As I drove home in the aftermath of Storm Ali ten days ago, avoiding branches and the occasional traffic cone, I could see the council had been busy making safe the fallen trees at the sides of the roads. With the trees still in full leaf and acting like huge sails, I knew this unseasonably early storm would have big consequences for some poor trees and my thoughts turned to our beautiful Common Lime tree. Affectionately known to us as ‘The Big Guy’, he dominates our tiny garden and features on the front cover of my book The Plant Listener.
The omnipresent Big Guy dominates the view from our kitchen window. In late spring, he clothes himself with fresh, bright green leaves and signals the start of those precious, warm summer months. Every year, he is host to a family of blue tits and, all year round he is a safe perch for all the birds who visit our garden. In the evening, the brown rats who live under next door’s shed, hide behind his trunk before attempting raids on the bird table and, all through the twilight hours of summer, the pipistrelle bats flit above his canopy catching the midges that swarm around him. He shades out most of our garden and dumps so many leaves in autumn he has completely ruined our tiny lawn, but we wouldn’t be without him.
As soon as I got home on the night of storm Ali, my first question was ‘How did The Big Guy get on?’ My partner knew exactly to whom I was referring – The Big Guy had taken a beating but he was okay and luckier than the tree across the road which had been completely ripped in half.
Despite having survived the storm, Ali has got The Big Guy worried. He’s going for a speedy leaf-dump just in case he’s caught out like that again. He is, as we horticulturalists would put it, senescing.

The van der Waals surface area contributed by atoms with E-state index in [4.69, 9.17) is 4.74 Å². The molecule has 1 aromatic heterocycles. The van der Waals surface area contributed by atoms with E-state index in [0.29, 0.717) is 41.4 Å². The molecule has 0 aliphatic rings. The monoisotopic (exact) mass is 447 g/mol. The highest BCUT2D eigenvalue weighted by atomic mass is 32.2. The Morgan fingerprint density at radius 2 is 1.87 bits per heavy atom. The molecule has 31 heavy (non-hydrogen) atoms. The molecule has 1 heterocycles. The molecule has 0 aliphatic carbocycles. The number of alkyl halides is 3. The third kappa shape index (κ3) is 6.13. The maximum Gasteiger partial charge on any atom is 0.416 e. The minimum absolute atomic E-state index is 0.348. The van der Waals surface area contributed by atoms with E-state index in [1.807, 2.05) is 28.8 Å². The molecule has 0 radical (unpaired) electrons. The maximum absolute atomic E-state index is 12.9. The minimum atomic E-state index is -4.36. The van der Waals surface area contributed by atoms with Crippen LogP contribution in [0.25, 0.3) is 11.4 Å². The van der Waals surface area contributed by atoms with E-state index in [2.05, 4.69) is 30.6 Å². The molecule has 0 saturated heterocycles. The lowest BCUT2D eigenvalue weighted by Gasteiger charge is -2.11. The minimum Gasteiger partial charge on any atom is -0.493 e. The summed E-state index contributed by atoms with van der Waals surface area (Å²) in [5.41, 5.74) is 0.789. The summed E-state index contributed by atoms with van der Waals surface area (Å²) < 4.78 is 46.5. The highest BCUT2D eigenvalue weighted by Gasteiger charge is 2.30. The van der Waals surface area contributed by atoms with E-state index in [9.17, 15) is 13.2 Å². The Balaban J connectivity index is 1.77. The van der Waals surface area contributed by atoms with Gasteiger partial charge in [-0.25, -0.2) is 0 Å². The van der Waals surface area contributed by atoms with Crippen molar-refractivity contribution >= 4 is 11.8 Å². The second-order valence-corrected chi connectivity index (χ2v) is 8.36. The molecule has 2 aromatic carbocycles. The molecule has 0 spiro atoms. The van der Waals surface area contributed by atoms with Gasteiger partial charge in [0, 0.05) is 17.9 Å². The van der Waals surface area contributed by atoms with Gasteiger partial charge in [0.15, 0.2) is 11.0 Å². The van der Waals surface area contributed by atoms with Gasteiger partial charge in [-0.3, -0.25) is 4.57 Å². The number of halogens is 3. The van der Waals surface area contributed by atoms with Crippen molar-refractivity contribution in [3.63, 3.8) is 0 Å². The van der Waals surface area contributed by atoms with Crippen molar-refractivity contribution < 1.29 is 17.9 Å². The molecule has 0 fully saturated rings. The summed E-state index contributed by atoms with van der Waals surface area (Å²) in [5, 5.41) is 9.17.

Deciduous trees, like The Big Guy, go through this autumn senescence every year. It is a natural, programmed response to the coming of winter in order to protect themselves from wind and snow. It also serves to reduce the amount of food available to potential predators at a time when the tree is at its most vulnerable. Without his leaves, The Big Guy should be able to take storms much worse than Ali in his stride.
Trees, and other higher plants, rely on a conducting system which cycles water and nutrients around the plant. A plant’s vascular system extends all the way into the leaf veins so, before the leaves are dumped, The Big Guy must ensure he applies a tourniquet to prevent the loss of water and sugars, and to ensure there is no open wound which might allow diseases to enter. He does this by instructing a layer of cells at the base of each leaf stalk to thicken – the abscission layer. With the supply of water and sugars cut off from the leaves, they begin to lose the chlorophyll that gives them their green colour.
When the chlorophyll is lost, other pigments, which have essentially been hiding behind the green, begin to show. This is when we get that wonderful display of autumn colours. Ordinarily, The Big Guy’s leaves turn a bright yellow before they fall due to carotenoids and xanthophylls in his leaves. Behind him, the Acers lining the street turn a gorgeous shade of red due to a high amount of anthocyanins in theirs. But Storm Ali has already sucked most of the moisture out of his leaves so he’s gone straight to rusty brown and a faster leaf drop.
It won’t be long before The Big Guy drops all his leaves and takes a well-earned winter rest. On the ground at his feet, the leaves will slowly decompose, providing a rich food source for all manner of creatures and other plants. During the long winter months, I will hang fat-balls from his branches to help the birds see through the winter and watch for the return of the blue tits, the re-awakening of the bats and the breaking of his buds into promising bright green leaves again.
Autumn colour image by By DigbyDalton [CC BY-SA 4.0 (https://creativecommons.org/licenses/by-sa/4.0)], from Wikimedia Commons